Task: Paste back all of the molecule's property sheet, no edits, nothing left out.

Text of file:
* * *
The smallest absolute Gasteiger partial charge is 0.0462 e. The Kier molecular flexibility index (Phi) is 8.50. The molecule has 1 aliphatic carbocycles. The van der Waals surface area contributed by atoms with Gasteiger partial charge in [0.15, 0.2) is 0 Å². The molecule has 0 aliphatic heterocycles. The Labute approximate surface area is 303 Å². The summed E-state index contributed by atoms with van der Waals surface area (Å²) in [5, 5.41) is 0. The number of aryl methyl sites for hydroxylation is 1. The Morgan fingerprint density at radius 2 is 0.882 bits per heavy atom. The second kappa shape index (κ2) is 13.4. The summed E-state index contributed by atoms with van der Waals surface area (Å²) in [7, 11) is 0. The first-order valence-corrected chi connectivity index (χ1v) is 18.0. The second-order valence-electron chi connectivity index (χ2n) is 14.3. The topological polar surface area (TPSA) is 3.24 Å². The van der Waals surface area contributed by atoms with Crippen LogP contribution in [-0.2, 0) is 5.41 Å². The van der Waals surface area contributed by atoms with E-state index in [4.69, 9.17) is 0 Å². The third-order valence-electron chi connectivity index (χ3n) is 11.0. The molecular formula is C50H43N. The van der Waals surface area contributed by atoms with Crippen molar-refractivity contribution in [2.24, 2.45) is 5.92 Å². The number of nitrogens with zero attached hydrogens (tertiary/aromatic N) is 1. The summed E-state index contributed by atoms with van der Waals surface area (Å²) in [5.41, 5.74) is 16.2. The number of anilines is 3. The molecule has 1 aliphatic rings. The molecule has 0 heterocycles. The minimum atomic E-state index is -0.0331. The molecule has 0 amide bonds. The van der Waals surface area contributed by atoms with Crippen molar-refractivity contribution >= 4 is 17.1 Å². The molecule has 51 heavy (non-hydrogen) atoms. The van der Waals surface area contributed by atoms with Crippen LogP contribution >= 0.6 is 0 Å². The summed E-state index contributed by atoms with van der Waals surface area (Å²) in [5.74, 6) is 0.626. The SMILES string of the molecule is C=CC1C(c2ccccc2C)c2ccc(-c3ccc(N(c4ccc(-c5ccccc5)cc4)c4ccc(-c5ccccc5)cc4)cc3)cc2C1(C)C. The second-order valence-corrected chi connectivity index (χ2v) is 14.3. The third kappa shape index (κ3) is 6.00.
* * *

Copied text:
The smallest absolute Gasteiger partial charge is 0.0462 e. The Kier molecular flexibility index (Phi) is 8.50. The molecule has 1 aliphatic carbocycles. The van der Waals surface area contributed by atoms with Gasteiger partial charge in [0.15, 0.2) is 0 Å². The molecule has 0 aliphatic heterocycles. The Labute approximate surface area is 303 Å². The summed E-state index contributed by atoms with van der Waals surface area (Å²) in [5, 5.41) is 0. The number of aryl methyl sites for hydroxylation is 1. The Morgan fingerprint density at radius 2 is 0.882 bits per heavy atom. The second kappa shape index (κ2) is 13.4. The summed E-state index contributed by atoms with van der Waals surface area (Å²) in [7, 11) is 0. The first-order valence-corrected chi connectivity index (χ1v) is 18.0. The second-order valence-electron chi connectivity index (χ2n) is 14.3. The topological polar surface area (TPSA) is 3.24 Å². The van der Waals surface area contributed by atoms with Crippen LogP contribution in [-0.2, 0) is 5.41 Å². The van der Waals surface area contributed by atoms with E-state index in [4.69, 9.17) is 0 Å². The third-order valence-electron chi connectivity index (χ3n) is 11.0. The molecular formula is C50H43N. The van der Waals surface area contributed by atoms with Crippen molar-refractivity contribution in [2.24, 2.45) is 5.92 Å². The number of nitrogens with zero attached hydrogens (tertiary/aromatic N) is 1. The summed E-state index contributed by atoms with van der Waals surface area (Å²) in [5.41, 5.74) is 16.2. The number of anilines is 3. The molecule has 1 aliphatic rings. The molecule has 0 heterocycles. The minimum atomic E-state index is -0.0331. The molecule has 0 amide bonds. The van der Waals surface area contributed by atoms with Crippen molar-refractivity contribution >= 4 is 17.1 Å². The molecule has 51 heavy (non-hydrogen) atoms. The van der Waals surface area contributed by atoms with Crippen LogP contribution >= 0.6 is 0 Å². The summed E-state index contributed by atoms with van der Waals surface area (Å²) in [5.74, 6) is 0.626. The SMILES string of the molecule is C=CC1C(c2ccccc2C)c2ccc(-c3ccc(N(c4ccc(-c5ccccc5)cc4)c4ccc(-c5ccccc5)cc4)cc3)cc2C1(C)C. The second-order valence-corrected chi connectivity index (χ2v) is 14.3. The third kappa shape index (κ3) is 6.00.